I got my Raspberry Pi this week, and I have to say that despite the wait (or maybe because of it), the whole user experience of getting this running was exciting. I was reminded of when my Dad brought home our first “Fat Mac” in 1985 (Fat because it had 512k of RAM). Actually, this was a better experience; when we got the Mac home from Computerland we found it had a bad mouse controller and we had to wait until Monday to bring it back. Getting the big Raspberry Pi logo up on the TV felt a little like seeing the Happy Mac for the first time, even though I didn’t have to do anything other than format an SD card.
One of the first things I realized was that the need for a wired Ethernet connection is kind of a hurdle; it goes against the way that most of us get online these days. I only have two wired connections in my house now, in inconvenient locations where our desktop computers used to be years ago. When I’m in the studio out back I’m always connecting via Wifi with my Mac; I thought one of the first things I’d do would be to set the Mac up as a proxy server for the Pi.
A quick aside on peripherals and the Raspberry Pi: I could see how these could add up really quickly. I have an extra DVI monitor so I got a HDMI to DVI cable, and you definitely need a proper micro USB supply (at least 1 amp; your phone charger won’t cut it). Online these are cheap enough; expect to spend at least another $15 to $20, or much more if you try to get these items in retail stores. A $30 Wifi dongle might work, but from reading the forums it seems that the USB ports are a bit under spec and should probably not be thought of as equivalent to a standard computer USB port. Thus, my decision to go with a software proxy solution.
Read on for all the steps for configuring a proxy server on the Mac for your Raspberry Pi.
Step 1: Set up a small network
The simplest network is a crossover cable connecting the two computers. To find out if your Ethernet cable is a crossover, look at both ends side-by-side; if they have the same colored wires in the same order, it isn’t a crossover cable. I had an old four port hub/switch, so I just plugged the Pi and the Mac into that.
Step 2: Configure the network interfaces
On the Mac, open up your Network Preferences and select the wired Ethernet interface from the list at the left. It is probably set up to automatically acquire an IP address; change this to Manually and enter the values shown in the screenshot:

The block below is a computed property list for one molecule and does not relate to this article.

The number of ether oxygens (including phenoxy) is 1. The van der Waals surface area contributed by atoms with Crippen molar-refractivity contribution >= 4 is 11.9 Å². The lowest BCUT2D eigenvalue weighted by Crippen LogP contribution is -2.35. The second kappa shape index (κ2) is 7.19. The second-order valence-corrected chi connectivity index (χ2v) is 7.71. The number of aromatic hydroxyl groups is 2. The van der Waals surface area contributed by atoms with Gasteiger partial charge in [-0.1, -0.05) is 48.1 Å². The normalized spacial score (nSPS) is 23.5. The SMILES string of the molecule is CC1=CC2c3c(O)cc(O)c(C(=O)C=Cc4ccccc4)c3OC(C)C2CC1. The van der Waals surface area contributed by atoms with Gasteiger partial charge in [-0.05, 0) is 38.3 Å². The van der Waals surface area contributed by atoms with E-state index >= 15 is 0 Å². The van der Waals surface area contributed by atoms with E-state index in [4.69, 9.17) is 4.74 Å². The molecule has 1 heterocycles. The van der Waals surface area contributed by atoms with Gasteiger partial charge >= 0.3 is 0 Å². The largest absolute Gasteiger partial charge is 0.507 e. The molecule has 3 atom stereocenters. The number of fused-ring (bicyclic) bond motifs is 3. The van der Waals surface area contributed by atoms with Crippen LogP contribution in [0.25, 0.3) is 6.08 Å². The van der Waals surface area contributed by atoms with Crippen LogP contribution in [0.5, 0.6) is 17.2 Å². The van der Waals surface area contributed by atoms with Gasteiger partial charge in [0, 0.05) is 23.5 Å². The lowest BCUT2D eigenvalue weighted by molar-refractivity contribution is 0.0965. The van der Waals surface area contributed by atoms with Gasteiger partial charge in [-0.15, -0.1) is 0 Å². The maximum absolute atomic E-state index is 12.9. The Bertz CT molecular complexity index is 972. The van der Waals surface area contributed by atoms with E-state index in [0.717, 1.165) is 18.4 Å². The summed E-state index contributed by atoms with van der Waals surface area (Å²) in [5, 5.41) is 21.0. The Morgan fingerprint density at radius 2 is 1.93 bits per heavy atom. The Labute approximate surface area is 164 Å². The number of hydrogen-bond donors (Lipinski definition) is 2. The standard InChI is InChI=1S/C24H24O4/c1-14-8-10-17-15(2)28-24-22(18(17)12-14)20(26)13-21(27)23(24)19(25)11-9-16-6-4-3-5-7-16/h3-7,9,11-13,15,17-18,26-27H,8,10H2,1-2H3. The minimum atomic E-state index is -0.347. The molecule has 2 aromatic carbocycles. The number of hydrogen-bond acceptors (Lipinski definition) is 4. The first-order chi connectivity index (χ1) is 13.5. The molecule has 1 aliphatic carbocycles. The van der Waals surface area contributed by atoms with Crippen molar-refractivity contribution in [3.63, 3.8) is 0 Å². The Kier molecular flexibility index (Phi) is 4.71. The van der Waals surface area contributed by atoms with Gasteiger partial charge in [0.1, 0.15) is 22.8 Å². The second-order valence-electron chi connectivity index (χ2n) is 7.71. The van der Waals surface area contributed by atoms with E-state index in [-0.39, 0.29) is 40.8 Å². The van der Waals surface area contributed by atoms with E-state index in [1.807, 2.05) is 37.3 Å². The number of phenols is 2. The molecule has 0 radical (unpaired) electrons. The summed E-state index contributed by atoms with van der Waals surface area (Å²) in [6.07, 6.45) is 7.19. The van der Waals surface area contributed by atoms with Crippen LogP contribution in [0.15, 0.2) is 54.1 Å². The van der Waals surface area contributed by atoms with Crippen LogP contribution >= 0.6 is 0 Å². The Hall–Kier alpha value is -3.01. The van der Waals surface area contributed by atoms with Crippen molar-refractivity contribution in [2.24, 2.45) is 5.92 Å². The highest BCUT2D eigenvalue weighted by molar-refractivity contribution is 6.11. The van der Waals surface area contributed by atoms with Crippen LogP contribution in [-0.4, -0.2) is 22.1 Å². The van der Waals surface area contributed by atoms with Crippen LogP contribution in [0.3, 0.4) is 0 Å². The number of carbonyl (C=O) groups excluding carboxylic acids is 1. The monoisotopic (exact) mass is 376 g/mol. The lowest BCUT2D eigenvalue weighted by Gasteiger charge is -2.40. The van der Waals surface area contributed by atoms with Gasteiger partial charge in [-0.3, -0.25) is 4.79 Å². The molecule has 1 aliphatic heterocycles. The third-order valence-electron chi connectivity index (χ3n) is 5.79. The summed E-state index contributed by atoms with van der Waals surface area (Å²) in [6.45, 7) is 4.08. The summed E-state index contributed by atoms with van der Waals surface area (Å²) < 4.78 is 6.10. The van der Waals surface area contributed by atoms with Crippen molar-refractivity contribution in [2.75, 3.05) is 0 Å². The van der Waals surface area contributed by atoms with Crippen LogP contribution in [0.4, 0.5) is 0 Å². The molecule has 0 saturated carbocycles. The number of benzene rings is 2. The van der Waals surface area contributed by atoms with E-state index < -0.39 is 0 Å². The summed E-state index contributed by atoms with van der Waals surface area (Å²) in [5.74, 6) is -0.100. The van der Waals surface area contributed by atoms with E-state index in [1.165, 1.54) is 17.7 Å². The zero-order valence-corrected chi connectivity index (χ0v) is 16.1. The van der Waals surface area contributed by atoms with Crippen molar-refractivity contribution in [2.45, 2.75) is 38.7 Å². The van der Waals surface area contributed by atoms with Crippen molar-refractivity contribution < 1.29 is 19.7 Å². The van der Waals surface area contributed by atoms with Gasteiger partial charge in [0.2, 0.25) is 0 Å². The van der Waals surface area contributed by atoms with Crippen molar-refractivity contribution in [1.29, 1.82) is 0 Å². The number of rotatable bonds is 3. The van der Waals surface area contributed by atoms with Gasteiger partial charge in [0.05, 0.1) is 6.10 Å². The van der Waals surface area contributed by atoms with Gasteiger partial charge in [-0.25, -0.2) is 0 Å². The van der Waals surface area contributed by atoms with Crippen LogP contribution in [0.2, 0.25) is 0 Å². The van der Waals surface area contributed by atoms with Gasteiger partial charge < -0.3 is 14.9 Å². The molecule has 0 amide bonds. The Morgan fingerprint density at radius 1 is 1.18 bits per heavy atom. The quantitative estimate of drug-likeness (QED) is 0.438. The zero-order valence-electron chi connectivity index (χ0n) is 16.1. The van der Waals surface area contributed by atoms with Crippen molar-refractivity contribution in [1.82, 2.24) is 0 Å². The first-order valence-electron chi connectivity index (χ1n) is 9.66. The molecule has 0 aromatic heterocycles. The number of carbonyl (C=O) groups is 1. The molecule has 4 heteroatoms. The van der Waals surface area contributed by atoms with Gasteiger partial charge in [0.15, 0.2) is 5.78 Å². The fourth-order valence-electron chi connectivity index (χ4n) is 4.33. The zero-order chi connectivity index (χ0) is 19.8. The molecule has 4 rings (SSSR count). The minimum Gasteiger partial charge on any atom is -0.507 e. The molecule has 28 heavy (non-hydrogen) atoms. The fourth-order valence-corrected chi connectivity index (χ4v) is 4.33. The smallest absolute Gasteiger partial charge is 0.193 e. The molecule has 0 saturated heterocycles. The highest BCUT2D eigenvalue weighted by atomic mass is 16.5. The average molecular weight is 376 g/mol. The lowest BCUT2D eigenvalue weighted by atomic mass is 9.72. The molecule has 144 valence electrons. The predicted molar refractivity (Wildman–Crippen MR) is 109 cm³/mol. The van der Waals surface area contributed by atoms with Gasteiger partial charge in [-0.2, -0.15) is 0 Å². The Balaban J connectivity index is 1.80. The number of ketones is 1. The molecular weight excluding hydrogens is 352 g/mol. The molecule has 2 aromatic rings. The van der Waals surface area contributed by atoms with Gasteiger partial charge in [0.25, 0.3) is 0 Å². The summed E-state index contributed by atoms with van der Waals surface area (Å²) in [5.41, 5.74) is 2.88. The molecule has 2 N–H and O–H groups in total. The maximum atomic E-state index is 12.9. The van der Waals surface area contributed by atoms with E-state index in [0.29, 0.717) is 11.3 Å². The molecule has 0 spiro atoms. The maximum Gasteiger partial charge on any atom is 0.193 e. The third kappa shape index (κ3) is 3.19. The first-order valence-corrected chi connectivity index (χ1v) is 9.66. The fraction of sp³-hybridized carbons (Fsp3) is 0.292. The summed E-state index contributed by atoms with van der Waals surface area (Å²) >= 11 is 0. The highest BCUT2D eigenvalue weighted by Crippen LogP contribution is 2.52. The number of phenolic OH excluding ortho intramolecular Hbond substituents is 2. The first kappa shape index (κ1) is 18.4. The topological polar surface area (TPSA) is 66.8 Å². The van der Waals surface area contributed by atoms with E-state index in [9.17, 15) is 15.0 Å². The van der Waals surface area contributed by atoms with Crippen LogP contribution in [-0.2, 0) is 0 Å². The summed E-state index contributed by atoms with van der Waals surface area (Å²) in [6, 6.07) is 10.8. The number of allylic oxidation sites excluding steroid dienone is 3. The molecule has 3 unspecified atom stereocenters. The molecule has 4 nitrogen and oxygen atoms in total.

What we’re doing here is just manually setting up a network on the subnet 192.168.10.X with two nodes. You can use other values as long as the first three numbers are the same on the Mac and the Pi.
On the Raspberry Pi, open a new shell (on Raspbian go to Accessories/LXTerminal). Type:
sudo pico /etc/network/interfaces
(Of course, substitute your text editor of choice for pico.) Comment out the line:
#iface eth0 inet dhcp
and add the lines:
auto eth0 iface eth0 inet static address 192.168.10.2 netmask 255.255.255.0
Now restart the network interface:
sudo ifup eth0
You should now be able to ping each computer from the other now. Try this out to test the network:
ping 192.168.10.2 PING 192.168.10.2 (192.168.10.2): 56 data bytes 64 bytes from 192.168.10.2: icmp_seq=0 ttl=64 time=0.823 ms 64 bytes from 192.168.10.2: icmp_seq=1 ttl=64 time=0.798 ms
Looks like it’s working. You should be able to ssh into the Raspberry Pi from your Mac now, if you like:
3. Install the proxy server
The proxy server is a small program running on the Mac (which is connected to the Internet via Wifi) that listens on a port for http requests. The proxy then grabs the requested resources and forwards them to the requestor. For a proxy on the Mac I used Squidman, a port of Squid with a graphical interface. I didn’t shop around, but Squidman looks excellent to me (http://squidman.net/squidman/). Install the application from the .dmg and run it. You don’t really need to change any of the default settings, but I explicitly listed the IP address of the Raspberry Pi in the Clients tab of the Preferences panel. Click “Start Squid” and you’re good to go.
4. Point the Raspberry Pi at the proxy
If you’re developing on the Raspberry Pi, you’ll be using the apt package manager a lot to install software. To configure apt to use a proxy server, add a new configuration file:
sudo pico /etc/apt/apt.conf.d/01proxy
Add the following line to the file:
When you’re done, run:
sudo apt-get update
You should see apt-get retrieve new lists of packages from the Internet over the proxy connection. Now you should be able to follow any instructions for installing software on the Pi.
To configure your web browser (Midori on the default distributions), go to the Preferences and add the following to the Network tab:
(BTW, if you’re wondering how to take a screenshot on the Raspberry Pi, try: sudo apt-get install scrot; scrot).
I’d be the first to admit that my sysadmin skills are a bit rusty and grounded in the 20th Century. If anyone has a better solution to share (or wants to adapt this for Windows or Linux), please post in the comments!
Next stop, installing Pure Data…
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